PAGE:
Blog Articles

Disarmed: Dropping the Protective Armour of Stage Fright

I truly love this article on stage fright, by the wonderful Miranda Wilson.

Anxiety and Exhilaration

Whether we feel anxious or exhilarated, it’s the same arousal mechanism but with different thoughts.  You can’t have one without the other, this is why most great artists will tell you that they do experience some degree of performance anxiety, but they put up with it.  They tolerate it because even though they may experience their own personal form of anticipatory anxiety hell prior to the performance; after this comes a feeling of complete exhilaration and reward.


This is Miranda’s wonderful article:-

Disarmed: Dropping the Protective Armour of Stage Fright


What is worry?

So many of us have experienced that feeling at night when our minds start to go over the events of the day, and a chain of ‘what if’s’ and a snowball effect starts to happen where the more we feel bothered by something that we are thinking about, the less able to sleep we become. This feeling of being on-edge makes us more likely to have worrying thoughts, we feel a bit more keyed-up and the cycle continues.

Why cant I stop myself thinking about this?!!”

we inwardly scream. But by then it is very hard to try and calm ourselves back to where we need to be to be able to sleep.  What we do at that point can then become another part of the problem. We might get into the habit of getting up having a drink, or a snack, watching TV etc. And if we do this repeatedly then this behaviour can become conditioned and become a hard habit to break.


What can we do?

Just starting to notice and tell yourself you are worrying is a good start. Then work on noticing sooner, because worry has a ‘chaining’ effect; one worry leads to another leads to another and so on, and once it goes too far down the chain it’s pretty hard to break out of.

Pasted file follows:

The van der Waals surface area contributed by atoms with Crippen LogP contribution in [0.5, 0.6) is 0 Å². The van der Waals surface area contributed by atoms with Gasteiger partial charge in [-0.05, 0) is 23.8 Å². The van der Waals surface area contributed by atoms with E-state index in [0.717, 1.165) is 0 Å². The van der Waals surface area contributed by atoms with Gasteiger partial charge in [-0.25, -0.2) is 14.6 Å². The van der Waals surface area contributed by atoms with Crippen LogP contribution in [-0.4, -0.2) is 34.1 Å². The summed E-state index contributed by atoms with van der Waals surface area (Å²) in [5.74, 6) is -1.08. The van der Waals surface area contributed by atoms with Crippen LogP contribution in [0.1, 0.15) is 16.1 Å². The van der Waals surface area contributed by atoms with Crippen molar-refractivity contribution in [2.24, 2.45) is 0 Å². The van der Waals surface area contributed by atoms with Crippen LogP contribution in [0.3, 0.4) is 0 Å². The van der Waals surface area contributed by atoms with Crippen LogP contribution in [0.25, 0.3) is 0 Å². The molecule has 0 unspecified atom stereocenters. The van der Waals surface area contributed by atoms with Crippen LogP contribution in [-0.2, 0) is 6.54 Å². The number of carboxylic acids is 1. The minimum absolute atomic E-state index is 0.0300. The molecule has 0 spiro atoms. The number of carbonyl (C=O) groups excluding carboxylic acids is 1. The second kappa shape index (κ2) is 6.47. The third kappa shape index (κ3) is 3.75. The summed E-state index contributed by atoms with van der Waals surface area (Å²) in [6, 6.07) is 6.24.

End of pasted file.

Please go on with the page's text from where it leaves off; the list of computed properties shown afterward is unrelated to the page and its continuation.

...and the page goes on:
Recognise that this late-night worry often isn’t the type of problem solving that you would like it to be. Either Postpone it, or use the Worry Tree. The Worry Tree helps us to see that there is a difference between problem solving and worry.


Different types of Worry

There are also different types of worry, and certain thoughts that we can have about worry which help to keep the problem going. There are also certain behaviours that keep the problem going too, for example procrastination and avoidance. This is where is gets a little complicated. Worry is complex. So don’t ever ‘worry’ about seeking help for what you might think is a minor problem. Worry destroys our sleep, hijacks our thoughts and keeps us keyed-up and on edge and unable to relax. So if you are struggling with it, don’t struggle alone. Here are some great self-help resources for Worry. If you feel you need any guidance with your worries, you can also contact me at